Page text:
New Home Inspections - Why does a buyer need one?
There are at least two main reasons a new home needs an inspection. First, a minor defect in a new home can become a major issue in the future. For example, if ventilation is not installed in an attic properly mold can develop over time and roof shingles won’t last as long. Second, no matter how good a superintendent is, he can’t watch all the workers all the time. Here are some other reasons a new home needs an inspection.
1. “The City Building Inspector passed it…”
The local building inspectors are often times over worked and only look at the home for 10 minutes three or four times. A home inspector in Oregon follows the State Standards of Practice for Home Inspections - that keeps us on site for three hours or more. We have the opportunity to see things the inspector couldn’t or things like how systems affect one another or other things not in their scope. Sometimes things just get overlooked.
2. Cosmetic vs. incorrect installation vs. incomplete installation
Cosmetic issues are the responsibility of the buyer and agent to point out to the builder. Cosmetic issues include overspray or paint discoloration, crooked tile or trim and the like. In a new home inspection the inspector should be looking for incomplete or incorrect system or component installations. Some of these systems include water heaters; heating and cooling systems; paint coverage (as weather protection); appliance installations; ventilation; and whole house ventilation systems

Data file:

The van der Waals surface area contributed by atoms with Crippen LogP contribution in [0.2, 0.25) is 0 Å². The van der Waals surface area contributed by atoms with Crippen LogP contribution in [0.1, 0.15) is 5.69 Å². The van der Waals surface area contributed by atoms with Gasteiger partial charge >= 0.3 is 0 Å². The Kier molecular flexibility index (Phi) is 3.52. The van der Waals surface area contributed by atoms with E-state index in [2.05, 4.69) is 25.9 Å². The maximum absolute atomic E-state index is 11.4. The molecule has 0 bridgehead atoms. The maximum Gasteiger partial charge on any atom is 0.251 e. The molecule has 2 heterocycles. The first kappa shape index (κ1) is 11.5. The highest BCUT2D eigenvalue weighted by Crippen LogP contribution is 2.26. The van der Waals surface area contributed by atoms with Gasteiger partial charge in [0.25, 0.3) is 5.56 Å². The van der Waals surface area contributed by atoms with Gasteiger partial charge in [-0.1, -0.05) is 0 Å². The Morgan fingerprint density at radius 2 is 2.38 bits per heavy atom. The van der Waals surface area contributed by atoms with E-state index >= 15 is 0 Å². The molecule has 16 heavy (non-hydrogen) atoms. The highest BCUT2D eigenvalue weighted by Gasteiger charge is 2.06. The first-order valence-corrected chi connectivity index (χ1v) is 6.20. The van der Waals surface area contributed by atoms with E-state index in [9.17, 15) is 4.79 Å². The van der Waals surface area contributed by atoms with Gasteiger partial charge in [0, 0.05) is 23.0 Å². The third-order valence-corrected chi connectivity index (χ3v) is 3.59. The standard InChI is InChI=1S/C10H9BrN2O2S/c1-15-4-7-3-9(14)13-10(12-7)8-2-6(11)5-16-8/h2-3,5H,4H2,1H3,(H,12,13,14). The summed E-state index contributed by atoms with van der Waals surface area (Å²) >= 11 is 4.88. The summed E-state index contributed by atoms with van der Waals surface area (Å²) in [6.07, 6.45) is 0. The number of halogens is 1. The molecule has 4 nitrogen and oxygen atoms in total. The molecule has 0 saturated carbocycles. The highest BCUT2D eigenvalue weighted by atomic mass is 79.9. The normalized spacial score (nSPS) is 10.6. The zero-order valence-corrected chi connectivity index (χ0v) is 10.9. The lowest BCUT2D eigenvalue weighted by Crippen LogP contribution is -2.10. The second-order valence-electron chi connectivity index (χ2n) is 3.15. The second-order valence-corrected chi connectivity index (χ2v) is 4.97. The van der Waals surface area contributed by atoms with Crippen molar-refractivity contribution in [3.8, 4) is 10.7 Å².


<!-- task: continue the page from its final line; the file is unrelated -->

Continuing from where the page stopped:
3. New systems and products
Building products are constantly being improved or updated. Installation instructions and requirements change regularly. More and more often, building codes reference the manufacturer’s installation instructions. Inspectors must be willing to research new products to ensure they are installed properly.
4. Subcontractor, “It’s not my job…”
It is common to find issues created by one subcontractor that caused issue with another trades work. Such as roof shingles damaged by painters while on one roof painting a wall; heating ducts damaged by workers in an attic or crawl space; Insulation displaced or removed to allow electrical or plumbing work not reinstalled; or structural wood cut by plumber to allow for plumbing. A superintendent does not usually go into the crawl space or attic to confirm work is properly completed.
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